BRIEF SYNOPSIS: An A.I.-controlled video game forces users to interact in the real world in strange and increasingly dangerous ways in order to advance levels in the game.
PROS: Intense writing; three-dimensional teen protagonists; fascinating video game; minor romance that develops naturally.
CONS: Reader is told friendships exist where there’s no evidence of them in the book; some readers may dislike the switch between the author’s use of past tense in the real world and present tense in the game world.
BOTTOM LINE: If you like video games and aren’t afraid of reading something labeled as “Young Adult”, definitely pick this book up.
Ursula Poznanski’s Erebos is readable, intense and clever. (Judith Pattinson deserves a lot of credit for her translation, too.) It revolves around a game called “Erebos” that is controlled by an artificial intelligence. There are three rules for playing Erebos:
- You only get one chance.
- You must play alone.
- The content of the game is secret.
When Nick Dunmore finally gets his hands on one of the mysterious square packages circulating around his high school, he’s determined to play – and win – the game. But Erebos is unlike any game he’s played before. It knows when he lies about his name. It asks him to do tasks outside the game. Bizarre tasks like photographing a man in a parking garage. When the tasks become dangerous, he wonders if the game, as amazing as it is, is worth the real world risks he’s taking.
The characters in Erebos are all three dimensional. Nick is a jock at his school, friendly with most people but rude to the ‘freaks’ in his class. He starts the novel wanting to know why people around him are changing, becoming secretive, creating friendships with those they never liked before. When he finally starts playing, he himself changes dramatically, dissing his best friend, skipping basketball practice and playing at all hours. Nick does find romance towards the end of the book. It’s fairly low key and develops naturally as the characters react to what’s happening.
There is one bit of disconnect here where the reader is told that Nick is friends with Colin and others, but it’s never quite shown in the book. Colin is already a player and distanced from Nick when the book begins. But all of the students react in different ways to the presence of the game – some want in, others don’t care, and when someone gets kicked out they often cause a scene, trying to find someone willing to break the rules and give them a second chance. Even the teachers react differently to the mass absences, though only two of them are mentioned with any regularity, the English teacher who’s convinced the game is dangerous and the basketball coach.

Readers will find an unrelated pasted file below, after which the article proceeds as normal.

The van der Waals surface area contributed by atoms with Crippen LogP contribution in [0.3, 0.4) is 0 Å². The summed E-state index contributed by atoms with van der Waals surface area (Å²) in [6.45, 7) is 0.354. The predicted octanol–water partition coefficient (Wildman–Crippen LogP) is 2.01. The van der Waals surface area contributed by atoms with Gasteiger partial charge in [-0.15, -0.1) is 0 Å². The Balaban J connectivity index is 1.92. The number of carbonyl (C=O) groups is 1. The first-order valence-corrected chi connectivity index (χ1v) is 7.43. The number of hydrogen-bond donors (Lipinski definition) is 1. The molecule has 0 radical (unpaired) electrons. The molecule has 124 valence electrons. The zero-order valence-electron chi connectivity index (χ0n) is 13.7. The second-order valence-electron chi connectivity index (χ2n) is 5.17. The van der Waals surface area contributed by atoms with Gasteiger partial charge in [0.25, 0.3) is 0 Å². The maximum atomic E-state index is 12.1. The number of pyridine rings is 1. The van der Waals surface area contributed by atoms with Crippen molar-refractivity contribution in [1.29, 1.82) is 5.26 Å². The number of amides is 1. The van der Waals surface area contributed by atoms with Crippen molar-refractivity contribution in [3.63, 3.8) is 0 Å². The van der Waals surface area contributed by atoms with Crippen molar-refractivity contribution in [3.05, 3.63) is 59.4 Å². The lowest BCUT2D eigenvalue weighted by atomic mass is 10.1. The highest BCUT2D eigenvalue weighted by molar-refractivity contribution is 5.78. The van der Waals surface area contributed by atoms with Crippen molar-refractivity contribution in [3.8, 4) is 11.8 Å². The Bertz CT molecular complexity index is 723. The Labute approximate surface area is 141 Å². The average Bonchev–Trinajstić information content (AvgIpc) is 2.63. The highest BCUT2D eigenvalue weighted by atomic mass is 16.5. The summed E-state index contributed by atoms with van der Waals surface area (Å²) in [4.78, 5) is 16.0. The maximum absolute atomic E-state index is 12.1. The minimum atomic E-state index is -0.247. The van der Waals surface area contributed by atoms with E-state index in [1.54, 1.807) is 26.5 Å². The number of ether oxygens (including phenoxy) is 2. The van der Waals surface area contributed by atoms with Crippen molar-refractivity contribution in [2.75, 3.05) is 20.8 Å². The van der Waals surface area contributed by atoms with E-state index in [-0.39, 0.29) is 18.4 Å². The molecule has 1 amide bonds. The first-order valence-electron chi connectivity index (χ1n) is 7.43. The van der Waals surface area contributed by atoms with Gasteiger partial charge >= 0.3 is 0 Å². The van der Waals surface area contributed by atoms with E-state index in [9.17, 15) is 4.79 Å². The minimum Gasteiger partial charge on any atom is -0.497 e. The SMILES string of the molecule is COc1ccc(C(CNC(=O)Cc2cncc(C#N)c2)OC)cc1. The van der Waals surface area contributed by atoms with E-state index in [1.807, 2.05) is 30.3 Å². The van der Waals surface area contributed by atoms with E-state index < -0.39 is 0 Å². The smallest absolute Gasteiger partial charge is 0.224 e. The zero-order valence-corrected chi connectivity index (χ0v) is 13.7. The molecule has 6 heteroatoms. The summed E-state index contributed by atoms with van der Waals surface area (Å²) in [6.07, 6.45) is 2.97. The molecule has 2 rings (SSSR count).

Some readers may dislike the shift between past tense usage to depict actions in the real world vs. present tense usage to describe the game world. This reviewer only noticed the change a few times and it wasn’t as distracting as other novels that tried similar tricks. The present tense creates a sense of immediacy with the game play. It’s easy to see why the kids get hooked so quickly and why it’s hard for them to tear themselves away from it. It’s also easy to see why they’re so willing to perform the tasks asked of them by the game. Who wouldn’t want to play a game that caters to your interests and rewards you in the real world?
Erebos the game is set in a medieval world, with orcs, trolls and other familiar and unfamiliar monsters. The book is peppered with references to Greek mythology, spicing up a plot that ties together neatly at the end. Players create their characters and then fight monsters as training to help Erebos defeat Ortolan. Levelling up is done in two ways – winning levels from other players in Tournaments and performing a task in the real world. The game world is detailed and highly interactive, with players trying to find wish crystals and join the inner circle (that gets specialized training in order to complete their mission). This part of the book became so intense that this reviewer nearly got reader fatigue; fortunately it stopped and moved to a new focus at just the right time. The novel is well paced that way, switching focus a few times to keep the action moving towards the game, and novel’s, climax.
The ending adds depth to all the events that have been mentioned throughout the book. The characters face real consequences for their decisions along the way and the origins of the game are explained. If you like video games and aren’t afraid of reading something labeled as “Young Adult”, then definitely pick this book up.